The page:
THE announcement that Leith has been identified as the home of a major film and television studio for Scotland demonstrates a complete failure of the so-called creative imagination (News, December 7).
The majority of Scots appreciate the need to maximise the potential of the leisure and creative industries which command an increasing share of the national economy.
The decision to site this facility in the overheated Edinburgh area is dreadful and utterly regressive, both in terms of initial investment cost and subsequent economic act.
Not only will this capture an even larger share will not only allow more public as well as private resources into the area which least requires it, but it will impose further burdens on the Capital itself, for example, travel congestion, house prices, labour shortages and more.
This is merely the latest in a long line of short-sighted decisions to centralise facilities and investment. For example, HMRC’s centralisation of Scottish jobs in New Waverley last year and going back to the Scottish Parliament and brand new Scottish Government buildings, also in Leith.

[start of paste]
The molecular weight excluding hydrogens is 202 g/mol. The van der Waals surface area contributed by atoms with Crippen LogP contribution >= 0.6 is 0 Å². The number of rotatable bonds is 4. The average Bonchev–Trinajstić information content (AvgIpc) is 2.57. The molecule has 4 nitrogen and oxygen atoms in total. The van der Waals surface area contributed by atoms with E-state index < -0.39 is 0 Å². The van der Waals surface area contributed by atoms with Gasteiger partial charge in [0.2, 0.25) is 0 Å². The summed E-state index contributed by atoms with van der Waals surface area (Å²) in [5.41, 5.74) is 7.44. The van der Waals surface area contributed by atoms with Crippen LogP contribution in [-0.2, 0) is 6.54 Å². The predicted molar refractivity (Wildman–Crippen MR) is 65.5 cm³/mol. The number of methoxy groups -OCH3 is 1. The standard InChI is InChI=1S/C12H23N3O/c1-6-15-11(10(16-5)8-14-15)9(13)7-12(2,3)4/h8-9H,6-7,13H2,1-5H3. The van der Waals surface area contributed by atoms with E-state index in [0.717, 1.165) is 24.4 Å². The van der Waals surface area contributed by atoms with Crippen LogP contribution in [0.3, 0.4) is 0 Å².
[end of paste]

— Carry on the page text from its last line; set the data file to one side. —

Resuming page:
Has the Scottish Government learned nothing from the devastating imbalance that overcentralising the UK in London has created? It has distorted the economy, denied vital opportunities to other areas and yet continues to greedily consume much higher levels of public investment than any other part of the country.
This locational choice also carries huge opportunity cost, denying the economic boost to many post-industrial areas which are increasingly deprived and left behind. My own former mining community of Levenmouth is falling further behind.
We can see Leith clearly across the Forth and we have large industrial sites available and more unemployed. Yet only 2% of working age adults here are employed in Edinburgh because we are denied the modest investment to reopen the short stretch of mothballed railway line.
If not here then many other struggling post-industrial areas in Lanarkshire or Ayrshire are much more deserving of such investment and redistribution would benefit the entire economy.
Stuart McIntosh, Kirkland Walk, Methil.